Lab Test: Bilirubin, Total (Blood) Level
- Measurement of total bilirubin in serum to evaluate liver function and bilirubin metabolism
- Adults: 0.3-1 mg/dL (5.1-17 micromol/L)
- Premature infants, cord blood: < 2 mg/dL (<34 micromol/L)
- Premature infants, 0 to 1 day: < 8 mg/dL (<137 micromol/L)
- Premature infants, 1 to 2 days: <12 mg/dL (<205 micromol/L)
- Premature infants, 3 to 5 days: <16 mg/dL (<274 micromol/L)
- Neonates, cord blood: <2 mg/dL (<34 micromol/L)
- Neonates, 1 to 2 days: 1.4-8.7 mg/dL (24-149 micromol/L)
- Neonates, 3 to 5 days: 1.5-12 mg/dL (26-205 micromol/L)
- Children, 6 days to 18 years: 0.3-1.2 mg/dL (5-21 micromol/L)
- Critical values: Adult: > 12 mg/dL Newborn: >15 mg/dL (immediate treatment required to avoid kernicterus)
- Suspected biliary calculi in acute cholecystitis - the serum bilirubin level is elevated (usually to < 5 mg/dL) in up to one third of patients with cholelithiasis and may indicate the presence of biliary calculi. Values typically return to normal within one week after symptoms resolve, unless suppuration ensues. As a rule, direct hyperbilirubinemai predominates.
- Suspected biliary causes of pancreatitis - levels are raised in only 10% of patients with acute pancreatitis. The increase is usually transient and without major clinical significance. In chronic pancreatitis, elevated total bilirubin levels may be caused by coexisting liver disease or cholestatis due to compression of the distal common bile duct by an inflamed pancreatic head.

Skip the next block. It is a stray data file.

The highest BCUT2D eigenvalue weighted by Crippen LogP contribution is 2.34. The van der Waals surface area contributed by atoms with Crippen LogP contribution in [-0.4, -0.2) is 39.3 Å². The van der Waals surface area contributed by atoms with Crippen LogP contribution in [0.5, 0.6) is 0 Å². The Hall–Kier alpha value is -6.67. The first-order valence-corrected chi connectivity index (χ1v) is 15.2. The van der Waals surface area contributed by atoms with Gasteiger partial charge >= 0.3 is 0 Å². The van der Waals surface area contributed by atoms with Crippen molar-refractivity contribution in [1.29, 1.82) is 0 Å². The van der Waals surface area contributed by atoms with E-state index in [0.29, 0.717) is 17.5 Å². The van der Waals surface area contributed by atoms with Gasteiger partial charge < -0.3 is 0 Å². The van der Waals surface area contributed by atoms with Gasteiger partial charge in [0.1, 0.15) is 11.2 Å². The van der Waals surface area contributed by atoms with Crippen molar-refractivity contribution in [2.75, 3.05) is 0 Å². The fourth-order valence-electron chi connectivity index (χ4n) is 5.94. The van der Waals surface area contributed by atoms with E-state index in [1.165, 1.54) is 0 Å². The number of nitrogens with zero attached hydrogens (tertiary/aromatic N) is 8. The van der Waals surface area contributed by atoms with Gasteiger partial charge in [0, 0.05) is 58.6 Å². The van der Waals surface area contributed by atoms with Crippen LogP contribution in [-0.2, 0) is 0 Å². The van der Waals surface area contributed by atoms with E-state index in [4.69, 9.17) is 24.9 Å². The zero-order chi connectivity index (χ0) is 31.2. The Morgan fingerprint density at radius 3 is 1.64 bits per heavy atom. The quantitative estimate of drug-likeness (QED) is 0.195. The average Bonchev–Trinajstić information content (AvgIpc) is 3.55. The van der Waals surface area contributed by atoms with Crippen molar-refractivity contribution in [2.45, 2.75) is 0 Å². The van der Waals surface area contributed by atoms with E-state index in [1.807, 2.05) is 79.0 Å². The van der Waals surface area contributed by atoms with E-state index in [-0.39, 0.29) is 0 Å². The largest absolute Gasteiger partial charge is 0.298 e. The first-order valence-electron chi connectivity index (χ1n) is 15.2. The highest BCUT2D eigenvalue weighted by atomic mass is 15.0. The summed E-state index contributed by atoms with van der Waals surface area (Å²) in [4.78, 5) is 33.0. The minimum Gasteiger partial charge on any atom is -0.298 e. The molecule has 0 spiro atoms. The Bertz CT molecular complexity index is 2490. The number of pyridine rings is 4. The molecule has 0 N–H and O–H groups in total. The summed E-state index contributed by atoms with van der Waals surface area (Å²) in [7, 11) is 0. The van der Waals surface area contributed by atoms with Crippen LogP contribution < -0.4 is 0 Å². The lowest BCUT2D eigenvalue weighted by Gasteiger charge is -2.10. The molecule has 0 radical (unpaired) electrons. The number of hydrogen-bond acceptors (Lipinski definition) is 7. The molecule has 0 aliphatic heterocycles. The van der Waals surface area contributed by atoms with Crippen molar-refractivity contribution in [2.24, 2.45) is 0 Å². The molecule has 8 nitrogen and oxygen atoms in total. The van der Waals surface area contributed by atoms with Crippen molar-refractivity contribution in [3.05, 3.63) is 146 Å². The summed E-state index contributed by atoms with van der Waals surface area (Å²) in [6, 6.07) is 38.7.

- Suspected bilovenous fistula in blunt abdominal trauma - an excessively high serum total bilirubin, associated with only moderately elevated liver enzymes, may be seen in traumatic bilovenous fistula. Endoscopic retrograde cholangiopancreatography (ERCP) is the most reliable method to localize the fistula, whereas CT o ultrasonography help localize and assess the extent of parenchymal injury.
- Suspected hepatic dysfunction in rhabdomyolysis - About 25% of patients with rhabdomyolysis have reversible hepatic dysfunction (2.6 to 14.3 mg/dL). Hyperbilirubinemia secondary to rhabdomyolysis associated with intravenous drug abuse and sock may be a consequence of hemolysis or hepatic underperfusion.
- Suspected liver disease - total level ranging up to 20 mg/dL or higher may occur 3-5 months after viral exposure. Jaundice or icterus is usually evident when the serum bilirubin level exceeds 2.5 mg/dL. An elevation greater than 20 mg/dL suggests severe liver disease.
- In patients with hepatitis-induced acute liver failure, a serum total bilirubin level > 17.5 mg/dL (300 mmol/L) is a criterion for predicting death and the need for liver transplantation. A low transaminase level associated with a high bilirubin level I the presence of chronic liver disease also indicates a poor prognosis.